PIGEONS – Sharpers, who, during the drawing of the lottery, wait ready mounted near Guildhall, and, as soon as the first two or three numbers are drawn, which they receive from a confederate on a card, ride with them full speed to some distant insurance office, where there is another of the gang, commonly a decent looking woman, who takes care to be at the office before the hour of drawing; to her he secretly gives the numbers, which she insures for a considerable sum.

PIMP – A male procurer, or cock bawd; also a small fagot used about London for lighting fires, named from introducing the fire to the coals.

The following print from 1771 is a satire on gullible youths and dishonest prostitutes. The women on the left is picking the man’s pockets, and behind the curtain is the pimp. To emphasize the story being told, the picture on the wall behind the three at the table is of a sheep being fleeced © The Trustees of the British Museum).

PISS POT HALL – near Hackney, built by a potter chiefly out of the profits of chamber pots.

PISS-PROUD – Having a false erection. That old fellow thought he had an erection, but his _______ was only piss-proud; said of any old fellow who marries a young wife.

PITT’S PICTURE – A window stopt up on the inside, to save the tax imposed in that gentleman’s administration.

PURL – Ale in which wormwood has been infused, or ale and bitters drunk warm.

QUEEN STREET – A man governed by his wife, is said to live in Queen Street, or at the sign of the Queen’s Head.

QUEER BIRDS – Rogues relieved from prison, and returned to their old trade.

QUEER PLUNGERS – Cheats who throw themselves into the water, in order that they may be taken up by their accomplices, who carry them to one of the houses appointed by the Humane Society for the recovery of drowned persons; and the supposed drowned persons, pretending he was driven to that great extremity by great necessity, is also frequently sent away with a contribution in his pocket.

QUICK AND NIMBLE – More like a bear than a squirrel. Jeeringly said to any one moving sluggishly on a business errand that requires dispatch.


RAINY DAY – To lay up something for a rainy day; to provide against a time of necessity of distress.

RANTALLION – One whose scrotum is so relaxed as to be longer than his penis, i.e. whose shot pouch is longer than the barrel of his piece.

RAREE SHEW MEN – Poor Savoyards, who subsist by showing the magic lantern and marmots about London.

RIDING ST. GEORGE – The woman uppermost in the amorous congress, that is, the dragon upon St. George. This is said the way to get a bishop.

RIGMAROLE – Roundabout, nonsensical. He told a long rigmarole story.

RING – Money procured by begging; beggars so called it from its ringing when thrown to them. Also a circle formed for boxers, wrestlers, and cudgel-players, by a man styled Vinegar; who, with his hat before his eyes, goes round the circle, striking at random with his whip to prevent the populace from crowding in.


ROUGH – To lie rough; to lie all night in one’s clothes; called also roughing it. Likewise to sleep on the bare deck of a ship, when the person is commonly advised to choose the softest plank.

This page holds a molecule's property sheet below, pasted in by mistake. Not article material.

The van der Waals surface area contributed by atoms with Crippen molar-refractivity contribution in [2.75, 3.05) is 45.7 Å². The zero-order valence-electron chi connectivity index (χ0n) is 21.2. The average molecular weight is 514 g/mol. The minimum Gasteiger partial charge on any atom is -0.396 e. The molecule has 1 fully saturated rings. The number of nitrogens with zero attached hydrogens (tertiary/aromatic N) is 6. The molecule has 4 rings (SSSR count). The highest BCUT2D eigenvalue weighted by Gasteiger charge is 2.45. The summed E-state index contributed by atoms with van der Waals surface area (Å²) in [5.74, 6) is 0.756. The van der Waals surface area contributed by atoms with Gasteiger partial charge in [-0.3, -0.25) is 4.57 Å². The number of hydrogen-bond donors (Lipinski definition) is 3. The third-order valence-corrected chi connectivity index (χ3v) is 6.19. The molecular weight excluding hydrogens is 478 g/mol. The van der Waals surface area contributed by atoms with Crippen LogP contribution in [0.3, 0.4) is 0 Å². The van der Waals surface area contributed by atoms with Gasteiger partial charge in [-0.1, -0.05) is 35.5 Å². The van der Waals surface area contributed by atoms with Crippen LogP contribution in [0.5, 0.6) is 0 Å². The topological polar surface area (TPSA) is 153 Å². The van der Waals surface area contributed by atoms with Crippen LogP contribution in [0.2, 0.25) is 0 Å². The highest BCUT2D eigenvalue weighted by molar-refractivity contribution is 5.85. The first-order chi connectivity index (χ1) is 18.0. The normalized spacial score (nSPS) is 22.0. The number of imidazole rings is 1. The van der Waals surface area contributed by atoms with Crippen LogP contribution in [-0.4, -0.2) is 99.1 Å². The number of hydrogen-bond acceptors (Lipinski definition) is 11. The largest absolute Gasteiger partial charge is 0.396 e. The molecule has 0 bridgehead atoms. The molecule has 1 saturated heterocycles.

ROUND ABOUT – An instrument used in house-breaking. This instrument has not been long in use. It will cut a round piece about five inches in diameter out of a shutter or door.

RUFFLERS – The first rank of criminals; also notorious rogues pretending to be maimed soldiers or sailors.

RUNNING STATIONERS – Hawker of newspapers, trials and dying speeches.

RUSSIAN COFFEE HOUSE – The Brown Bear in Bow-street, Covent Garden, a house of call for thief-takers and runners of the Bow street justices.

SANDWICH – Ham, dried tongue, or some other salted meat cut thin and put between two slices of bread and butter; said to be a favourite morsel with the Earl of Sandwich.

SCAMP – A highwayman. Royal Scamp; a highwayman who robs civilly. Royal foot scamp; a footpad who behaves in like manner.

A Scamp in action © The Trustees of the British Museum):

1894 06 11 79 Maclain the Highwayman robbing Lord Eglington Anon P&D

SCOURERS – Riotous bucks, who amuse themselves with breaking windows, beating the watch, and assaulting every person they meet; called scouring the streets.

SHARK – A sharper; perhaps from his preying upon anyone he can lay hold of. Also a custom-house officer, or tide-waiter. Sharks; the first order of pickpockets. Bow-street term, 1785.

SHOOT THE CAT – To vomit from excess of liquor; called also catting.

SHOPLIFTER – One that steals whilst pretending to purchase goods in a shop.

SHY COCK – One who keeps within doors for fear of bailiffs.

SILVER LACED – Replete with lice. The cove’s kickseys are silver laced; the fellow’s breeches are covered with lice.

SIMPLES – Physical herbs; also follies. He must go to Battersea, to be cut for the simples – Battersea is a place famous for its garden grounds

SNAP DRAGON – A Christmas gambol; raisins and almonds being put into a bowl of brandy, and the candles extinguished, the spirit is set on fire, and the company scrambles for the raisins.

STARVE’EM, ROB’EM AND CHEAT’EM – Stroud, Rochester and Chatham; so called by sailors, and not without good reason.

SUGAR SOPS – Toasted bread, soaked in ale, sweetened with sugar, and grated nutmeg; it is eaten with cheese.

SUNNY BANK – A good fire in winter.

SURVEYOR OF THE HIGHWAYS – One reeling drunk

THIEF TAKER – Fellows who associate with all kinds of villains, in order to betray them, when they have committed any of those crimes which entitle the persons taking them to a handsome reward, called blood money. It is the business of these thief takers to furnish subjects for a handsome execution, at the end of every sessions.

The thief-taker Stephen Macdaniel, 1756 © The Trustees of the British Museum):

THIMBLE – A watch. the swell flashes a rum thimble; the gentleman sports a fine watch.